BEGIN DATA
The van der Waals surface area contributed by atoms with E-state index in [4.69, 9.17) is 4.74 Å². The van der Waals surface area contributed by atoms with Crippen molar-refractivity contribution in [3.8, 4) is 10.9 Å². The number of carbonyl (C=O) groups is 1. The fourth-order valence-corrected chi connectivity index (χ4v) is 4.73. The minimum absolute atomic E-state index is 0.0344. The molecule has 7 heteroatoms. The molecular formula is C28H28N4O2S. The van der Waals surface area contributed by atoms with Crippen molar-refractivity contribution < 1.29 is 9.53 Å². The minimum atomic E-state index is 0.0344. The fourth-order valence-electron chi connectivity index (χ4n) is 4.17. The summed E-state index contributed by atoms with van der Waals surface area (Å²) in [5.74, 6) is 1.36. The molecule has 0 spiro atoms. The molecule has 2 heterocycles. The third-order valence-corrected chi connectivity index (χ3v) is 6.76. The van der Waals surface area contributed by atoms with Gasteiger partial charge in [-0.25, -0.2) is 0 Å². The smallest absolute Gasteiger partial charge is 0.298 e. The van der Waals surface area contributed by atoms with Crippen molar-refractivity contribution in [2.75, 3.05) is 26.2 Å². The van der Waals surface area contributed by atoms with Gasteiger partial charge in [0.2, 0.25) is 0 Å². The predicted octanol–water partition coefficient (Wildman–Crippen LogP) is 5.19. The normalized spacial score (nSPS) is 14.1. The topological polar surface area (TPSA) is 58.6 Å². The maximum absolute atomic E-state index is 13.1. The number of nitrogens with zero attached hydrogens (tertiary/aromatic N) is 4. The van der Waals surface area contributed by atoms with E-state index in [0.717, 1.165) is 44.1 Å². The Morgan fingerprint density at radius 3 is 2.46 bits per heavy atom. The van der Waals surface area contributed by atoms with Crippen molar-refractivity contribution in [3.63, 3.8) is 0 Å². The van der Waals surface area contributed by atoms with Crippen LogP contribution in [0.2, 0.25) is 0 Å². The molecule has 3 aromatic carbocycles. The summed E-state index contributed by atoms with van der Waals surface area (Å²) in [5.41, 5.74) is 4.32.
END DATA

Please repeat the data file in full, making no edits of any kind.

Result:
The van der Waals surface area contributed by atoms with E-state index in [4.69, 9.17) is 4.74 Å². The van der Waals surface area contributed by atoms with Crippen molar-refractivity contribution in [3.8, 4) is 10.9 Å². The number of carbonyl (C=O) groups is 1. The fourth-order valence-corrected chi connectivity index (χ4v) is 4.73. The minimum absolute atomic E-state index is 0.0344. The molecule has 7 heteroatoms. The molecular formula is C28H28N4O2S. The van der Waals surface area contributed by atoms with Crippen molar-refractivity contribution < 1.29 is 9.53 Å². The minimum atomic E-state index is 0.0344. The fourth-order valence-electron chi connectivity index (χ4n) is 4.17. The summed E-state index contributed by atoms with van der Waals surface area (Å²) in [5.74, 6) is 1.36. The molecule has 0 spiro atoms. The molecule has 2 heterocycles. The third-order valence-corrected chi connectivity index (χ3v) is 6.76. The van der Waals surface area contributed by atoms with Gasteiger partial charge in [-0.25, -0.2) is 0 Å². The smallest absolute Gasteiger partial charge is 0.298 e. The van der Waals surface area contributed by atoms with Crippen molar-refractivity contribution in [2.75, 3.05) is 26.2 Å². The van der Waals surface area contributed by atoms with Gasteiger partial charge in [0.2, 0.25) is 0 Å². The predicted octanol–water partition coefficient (Wildman–Crippen LogP) is 5.19. The normalized spacial score (nSPS) is 14.1. The topological polar surface area (TPSA) is 58.6 Å². The maximum absolute atomic E-state index is 13.1. The number of nitrogens with zero attached hydrogens (tertiary/aromatic N) is 4. The van der Waals surface area contributed by atoms with E-state index in [0.717, 1.165) is 44.1 Å². The Morgan fingerprint density at radius 3 is 2.46 bits per heavy atom. The van der Waals surface area contributed by atoms with Crippen molar-refractivity contribution in [3.63, 3.8) is 0 Å². The van der Waals surface area contributed by atoms with Crippen LogP contribution in [0.2, 0.25) is 0 Å². The molecule has 3 aromatic carbocycles. The summed E-state index contributed by atoms with van der Waals surface area (Å²) in [5.41, 5.74) is 4.32.